What makes a great gravel bike? Well, that depends on how you define gravel. Are we talking smooth dirt roads that you can ride on your aero bike? Or are we talking bombed-out, rock-strewn trails that most people would ride on a full-suspension mountain bike?
Our Top 5 gravel bikes run the gamut from bikepacking-capable mules to aero gravel racers. Our only criteria was that each bike can handle the full range of gravel – no rebranded endurance road bikes with skimpy tire clearance allowed.
Max tire width: 650x42mm
650b, suspension… and a drop bar: The Cannondale Slate
Credit where credit is due: Cannondale got out ahead of the gravel trend compared to the other big companies. Sure, small brands like Salsa have been at it for years, but Cannondale’s 650b front suspension drop-bar bike pushed the gravel envelope early.
With clearance for up to 42mm tires and 30mm of suspension at the Lefty Oliver, the Slate gives you options.
Max tire width: 700×2.4in
5 water bottle mounts and tire/mud clearance for days: The Salsa Cutthroat
Speaking of small companies that have been banging the gravel drum for years, Salsa has a whole range of gravel bikes. While the Warbird is the American company’s gravel racers, the Cutthroat is its burly bikepacking brother.
There is no mistaking this guy for an endurance road bike. Consider: 445m chainstays, four-bottle capacity on small frame and five bottles on m-xl frames, rack ready, top tube bag mount ready, 1 or 2 chainring ready.
With its slack geometry and enormous clearance for up to 2.4” tires plus, the Cutthroat is essentially a rigid 29er, with dropbars. If your idea of a great ride finishes on a completely different day than when it starts, check out the Cutthroat.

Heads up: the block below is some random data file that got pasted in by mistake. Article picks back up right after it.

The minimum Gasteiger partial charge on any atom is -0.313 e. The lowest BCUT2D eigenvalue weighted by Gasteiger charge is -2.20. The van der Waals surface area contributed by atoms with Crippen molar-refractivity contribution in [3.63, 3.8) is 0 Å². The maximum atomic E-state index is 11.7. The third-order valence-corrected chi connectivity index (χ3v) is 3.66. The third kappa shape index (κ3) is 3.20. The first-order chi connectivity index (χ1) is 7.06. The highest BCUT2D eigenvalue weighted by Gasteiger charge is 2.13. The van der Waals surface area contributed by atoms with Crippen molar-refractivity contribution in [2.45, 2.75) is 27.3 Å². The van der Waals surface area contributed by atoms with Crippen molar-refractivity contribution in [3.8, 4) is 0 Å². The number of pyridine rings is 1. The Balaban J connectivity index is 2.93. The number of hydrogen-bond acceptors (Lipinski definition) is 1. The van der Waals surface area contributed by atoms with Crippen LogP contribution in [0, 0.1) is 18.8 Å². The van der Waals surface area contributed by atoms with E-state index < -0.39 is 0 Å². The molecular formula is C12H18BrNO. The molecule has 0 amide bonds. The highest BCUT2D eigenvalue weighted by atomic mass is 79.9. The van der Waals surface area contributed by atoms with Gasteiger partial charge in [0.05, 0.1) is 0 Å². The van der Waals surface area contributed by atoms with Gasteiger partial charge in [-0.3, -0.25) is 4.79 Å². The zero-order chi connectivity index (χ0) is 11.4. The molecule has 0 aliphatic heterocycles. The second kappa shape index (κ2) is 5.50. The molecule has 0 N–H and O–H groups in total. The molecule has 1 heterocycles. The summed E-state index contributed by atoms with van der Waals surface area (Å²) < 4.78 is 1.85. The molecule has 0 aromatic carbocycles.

Max tire widths: 700x42mm or 650x47mm
The Future(Shock) is now: The Specialized Diverge
Specialized introduced the FutureShock on its Roubaix endurance road bike, and while some of the BikeRadar crew loved it, others (err, me) found it a little weird for a road bike.
But a little suspension for the gravel? Now we’re talking. The Future Shock still is undamped, but it has a stiffer spring on the Diverge, which boasts a low BB and slack front end for stability in the rough stuff, and tire clearance for 42mm 700c tires of 47mm in 650b.
Max tire widths: 700x40mm or 650×2.1in
#AeroIsEverywhere – even on gravel: The 3T Exploro
On the opposite end of the spectrum from Cutthroat’s ‘strap your tent and sleeping bag on’ ethos, you have the 3T Exploro, an aero gravel race bike.
Sure, you can find plenty of stiffer, lighter endurance road bikes that might be faster on light-duty gravel, but the 3T Exploro is a legit gravel bike, with clearance for 40mm tires in 700c or up to 2.1” in 650b.
3T claims the Exploro with 40mm knobbies and two water bottles is faster – aerodynamically – than a round-tube road bike with 28mm tires and no bottles, when tested at 20mph.
Norco Search XR
Max tire widths: 700x45mm or 650×2.1in
The Goldilocks of Gravel: The Norco Search XR
A few companies have gravel race bikes that aren’t too dissimilar from road bikes – stiff and fast. And some of the smaller core gravel brands have gone off the deep end with bikepacking weirdness. But if somewhere in between sounds right to you, let me introduce the Goldilocks of gravel, the Norco Search XR.
The Search can handle the big tires if you want that. And mounts can be added at discreet points if you want to add fenders or load on racks. And yes, you can load up bottle cages on the fork as well as the frame if you’re into that.
But the Norco is an excellent, all-around gravel bike that is a joy to ride, damping the rough chatter a bit without feeling like a plodding mule.
Norco sells this in metal and in carbon, with not only size-specific frame design but size-specific wheel choices, so shorter rider can get the same geometry as larger riders without toe overlap.